Non-Fungible Tokens (NFTs) are in the spotlight of the financial market, having reached a market cap of $40bn by the end of 2021. The European Union (EU) has turned its eyes to this volume of transactions which, for the most part, are still made without due control by the tax authorities. NFTs are trending on social networks, in the media, in the financial market, and in academia. But what are NFTs and what risks do they pose to the tax system of the EU Member States?
NFT is a representation of a unique asset (usually digital) that cannot be changed or traded for another NFT of the same type. It thus serves also as a digital certificate of authenticity that cannot be replicated. As a fictional example from the physical world, if someone wants to buy a Van Gogh painting, the buyer will request a certificate of authenticity issued by the competent authorities and it is expected that this certificate will be forgery-proof.
NFTs are stored in a distributed ledger technology (DLT) or a blockchain and used to prove ownership of unique assets. Due to the structure of the blockchain technology, this proof of ownership is always available, immutable, and guarantees that the given asset has only one owner.
The assets represented by NFTs may be exchanged in specific marketplaces (e.g. OpenSea and Nifty Gateway), creating a process of tokenization from reality to digital. NFTs can be used to create verifiable digital ownership over several assets e.g. crypto art, digital collectibles, online games, intellectual property rights, real estate, jewelry, vehicles, licenses, and financial documents.
On the one hand, NFTs may create wealth by helping artists, collectors, and interested parties negotiate in a secure and decentralized environment. On the other hand, concerns related to taxation may arise due to the weak regulation, the anonymity in the DLT, and the borderless nature of the cryptoassets. Since NFTs are mostly exchanged as crypto-collectibles and digital art, it is difficult to appraise their value. Additionally, the NFT price fluctuations may represent an issue for their valuation, a key factor to calculate the overall capital and capital gains for tax purposes.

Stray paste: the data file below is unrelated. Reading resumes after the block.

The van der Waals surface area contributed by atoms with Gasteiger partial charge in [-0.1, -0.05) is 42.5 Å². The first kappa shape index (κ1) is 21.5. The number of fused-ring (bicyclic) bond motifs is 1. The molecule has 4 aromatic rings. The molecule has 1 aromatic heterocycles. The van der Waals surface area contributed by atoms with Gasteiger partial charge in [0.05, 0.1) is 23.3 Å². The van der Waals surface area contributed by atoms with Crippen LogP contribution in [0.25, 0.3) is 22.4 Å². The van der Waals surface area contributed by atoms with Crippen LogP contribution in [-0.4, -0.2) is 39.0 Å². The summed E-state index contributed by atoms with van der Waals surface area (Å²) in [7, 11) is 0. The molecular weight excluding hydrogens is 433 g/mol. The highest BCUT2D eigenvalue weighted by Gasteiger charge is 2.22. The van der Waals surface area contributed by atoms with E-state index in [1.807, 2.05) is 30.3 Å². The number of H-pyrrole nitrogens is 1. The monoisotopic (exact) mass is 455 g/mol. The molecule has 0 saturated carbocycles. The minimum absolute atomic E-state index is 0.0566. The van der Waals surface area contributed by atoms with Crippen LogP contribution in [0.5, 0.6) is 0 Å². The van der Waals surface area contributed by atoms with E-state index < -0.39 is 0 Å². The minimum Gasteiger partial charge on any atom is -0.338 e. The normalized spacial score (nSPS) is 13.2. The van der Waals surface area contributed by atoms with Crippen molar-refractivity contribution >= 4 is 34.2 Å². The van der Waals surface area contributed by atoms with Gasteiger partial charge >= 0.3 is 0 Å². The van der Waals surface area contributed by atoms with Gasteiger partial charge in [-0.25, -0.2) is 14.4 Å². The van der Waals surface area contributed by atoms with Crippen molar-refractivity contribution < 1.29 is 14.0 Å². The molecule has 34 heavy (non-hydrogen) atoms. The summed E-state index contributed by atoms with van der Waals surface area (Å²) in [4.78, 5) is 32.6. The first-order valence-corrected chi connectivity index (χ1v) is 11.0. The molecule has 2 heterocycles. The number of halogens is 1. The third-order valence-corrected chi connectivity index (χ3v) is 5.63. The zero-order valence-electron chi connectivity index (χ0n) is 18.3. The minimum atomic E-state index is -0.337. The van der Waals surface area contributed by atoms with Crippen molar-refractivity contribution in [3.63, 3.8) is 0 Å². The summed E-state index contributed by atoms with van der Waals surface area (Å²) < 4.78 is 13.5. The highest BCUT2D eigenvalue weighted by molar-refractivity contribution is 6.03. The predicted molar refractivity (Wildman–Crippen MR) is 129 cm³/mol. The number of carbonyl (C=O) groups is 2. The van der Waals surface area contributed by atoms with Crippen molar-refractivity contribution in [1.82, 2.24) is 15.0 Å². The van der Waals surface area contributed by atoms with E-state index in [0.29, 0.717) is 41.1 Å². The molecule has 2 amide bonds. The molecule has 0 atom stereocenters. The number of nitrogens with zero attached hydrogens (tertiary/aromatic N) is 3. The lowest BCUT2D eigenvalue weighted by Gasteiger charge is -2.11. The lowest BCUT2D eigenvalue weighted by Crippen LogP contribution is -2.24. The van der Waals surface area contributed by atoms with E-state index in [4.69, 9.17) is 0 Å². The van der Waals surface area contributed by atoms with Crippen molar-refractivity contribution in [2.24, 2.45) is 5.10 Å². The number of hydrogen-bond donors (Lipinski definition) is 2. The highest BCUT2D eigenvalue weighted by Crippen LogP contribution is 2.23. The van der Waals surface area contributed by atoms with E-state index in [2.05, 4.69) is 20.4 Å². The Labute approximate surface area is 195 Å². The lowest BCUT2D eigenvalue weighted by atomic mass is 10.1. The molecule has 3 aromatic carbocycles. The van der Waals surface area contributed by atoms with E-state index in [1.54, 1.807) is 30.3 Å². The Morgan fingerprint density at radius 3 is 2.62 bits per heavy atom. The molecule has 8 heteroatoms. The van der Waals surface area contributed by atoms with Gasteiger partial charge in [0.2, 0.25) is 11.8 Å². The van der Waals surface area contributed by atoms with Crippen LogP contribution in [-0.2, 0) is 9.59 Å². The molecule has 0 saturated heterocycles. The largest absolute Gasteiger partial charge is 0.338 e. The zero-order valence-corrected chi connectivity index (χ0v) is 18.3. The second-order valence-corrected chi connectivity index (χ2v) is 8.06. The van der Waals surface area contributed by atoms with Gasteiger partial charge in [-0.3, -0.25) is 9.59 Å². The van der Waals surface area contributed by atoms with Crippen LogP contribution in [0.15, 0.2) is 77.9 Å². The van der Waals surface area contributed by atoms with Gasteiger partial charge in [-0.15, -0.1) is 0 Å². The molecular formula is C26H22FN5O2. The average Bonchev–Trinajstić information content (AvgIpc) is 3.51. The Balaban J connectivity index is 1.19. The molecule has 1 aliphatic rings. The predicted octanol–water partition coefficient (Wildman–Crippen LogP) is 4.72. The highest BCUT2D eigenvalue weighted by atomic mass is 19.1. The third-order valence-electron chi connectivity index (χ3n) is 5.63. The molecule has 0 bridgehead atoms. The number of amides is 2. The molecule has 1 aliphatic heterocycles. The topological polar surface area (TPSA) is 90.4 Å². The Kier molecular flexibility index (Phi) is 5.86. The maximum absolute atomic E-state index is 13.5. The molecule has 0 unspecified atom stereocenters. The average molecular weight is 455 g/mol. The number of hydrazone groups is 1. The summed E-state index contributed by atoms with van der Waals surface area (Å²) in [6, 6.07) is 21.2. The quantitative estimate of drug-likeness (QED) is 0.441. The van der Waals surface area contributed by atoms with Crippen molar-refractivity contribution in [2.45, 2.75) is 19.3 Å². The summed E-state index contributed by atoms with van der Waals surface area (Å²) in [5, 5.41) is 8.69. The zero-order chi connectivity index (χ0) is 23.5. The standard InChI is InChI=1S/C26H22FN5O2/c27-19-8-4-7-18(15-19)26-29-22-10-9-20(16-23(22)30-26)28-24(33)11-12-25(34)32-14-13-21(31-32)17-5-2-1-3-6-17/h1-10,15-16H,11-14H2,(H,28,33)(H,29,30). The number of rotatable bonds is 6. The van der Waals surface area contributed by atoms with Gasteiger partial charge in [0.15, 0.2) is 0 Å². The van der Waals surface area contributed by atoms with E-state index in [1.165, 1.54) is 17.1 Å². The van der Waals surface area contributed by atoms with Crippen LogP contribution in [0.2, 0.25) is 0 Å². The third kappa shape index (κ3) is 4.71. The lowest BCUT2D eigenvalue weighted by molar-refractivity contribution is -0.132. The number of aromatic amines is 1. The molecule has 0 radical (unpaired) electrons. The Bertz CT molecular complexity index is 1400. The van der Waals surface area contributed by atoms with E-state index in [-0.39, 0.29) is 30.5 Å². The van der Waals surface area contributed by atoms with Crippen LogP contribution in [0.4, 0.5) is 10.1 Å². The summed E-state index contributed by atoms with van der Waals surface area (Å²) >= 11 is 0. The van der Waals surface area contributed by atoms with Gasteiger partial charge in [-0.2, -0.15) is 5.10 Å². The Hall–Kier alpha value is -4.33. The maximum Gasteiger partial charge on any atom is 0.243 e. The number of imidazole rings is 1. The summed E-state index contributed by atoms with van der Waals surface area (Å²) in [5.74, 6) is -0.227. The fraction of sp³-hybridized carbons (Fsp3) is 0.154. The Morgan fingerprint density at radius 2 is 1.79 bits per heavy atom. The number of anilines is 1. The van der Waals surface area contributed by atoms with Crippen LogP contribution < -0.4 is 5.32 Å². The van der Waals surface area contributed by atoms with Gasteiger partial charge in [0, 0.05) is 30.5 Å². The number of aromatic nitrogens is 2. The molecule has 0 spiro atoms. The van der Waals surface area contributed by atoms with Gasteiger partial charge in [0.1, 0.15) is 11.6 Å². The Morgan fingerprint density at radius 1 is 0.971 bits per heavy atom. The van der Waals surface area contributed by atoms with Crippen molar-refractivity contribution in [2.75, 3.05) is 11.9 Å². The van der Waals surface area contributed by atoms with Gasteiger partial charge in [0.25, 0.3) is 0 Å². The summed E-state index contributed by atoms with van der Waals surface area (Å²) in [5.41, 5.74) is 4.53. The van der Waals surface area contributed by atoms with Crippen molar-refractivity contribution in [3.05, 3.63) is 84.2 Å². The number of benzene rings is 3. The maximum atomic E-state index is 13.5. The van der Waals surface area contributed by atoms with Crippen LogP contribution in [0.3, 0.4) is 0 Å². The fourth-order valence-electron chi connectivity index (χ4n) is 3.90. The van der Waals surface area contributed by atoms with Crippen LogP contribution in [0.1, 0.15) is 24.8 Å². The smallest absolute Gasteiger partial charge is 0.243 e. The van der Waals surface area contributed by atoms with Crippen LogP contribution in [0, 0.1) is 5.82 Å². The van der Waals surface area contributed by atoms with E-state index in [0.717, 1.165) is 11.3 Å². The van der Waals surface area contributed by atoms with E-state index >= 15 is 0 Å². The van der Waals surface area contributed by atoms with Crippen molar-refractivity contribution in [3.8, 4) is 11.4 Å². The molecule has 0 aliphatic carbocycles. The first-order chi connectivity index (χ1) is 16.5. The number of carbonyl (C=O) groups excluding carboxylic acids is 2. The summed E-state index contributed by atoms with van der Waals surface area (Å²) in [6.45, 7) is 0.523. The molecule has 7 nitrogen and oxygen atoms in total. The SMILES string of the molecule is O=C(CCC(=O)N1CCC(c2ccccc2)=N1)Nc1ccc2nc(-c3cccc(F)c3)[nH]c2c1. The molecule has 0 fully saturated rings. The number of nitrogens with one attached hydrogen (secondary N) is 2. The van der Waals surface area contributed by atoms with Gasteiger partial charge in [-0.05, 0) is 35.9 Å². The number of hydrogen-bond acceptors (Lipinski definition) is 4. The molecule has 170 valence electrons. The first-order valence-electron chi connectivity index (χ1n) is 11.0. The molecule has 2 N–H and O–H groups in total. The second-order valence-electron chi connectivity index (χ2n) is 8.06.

The EU does not have a direct role when it comes to tax law, as this is the competence of the Member States. However, the EU oversees tax rules in key areas to ensure and promote the free flow of goods and services within the Union, to make sure that one country does not have an unfair tax advantage over another, and to guarantee that taxes do not discriminate consumers, workers, or businesses.
In the current scenario, national tax authorities and the EU do not have sufficient information about the NFT trading business, thus, possibly resulting in losses related to non-taxation. Additionally, the disparity between the Member States’ tax laws may be contributing to tax evasion within the Union.
On the one side, “crypto-friendly” countries like Portugal, Germany, and Slovenia have favorable laws that may benefit certain types of investors (e.g. by only taxing crypto in specific scenarios). On the other side, countries with stricter tax laws like Spain, Norway, and Italy have opted, for instance, to tax the capital gains arising from the crypto business.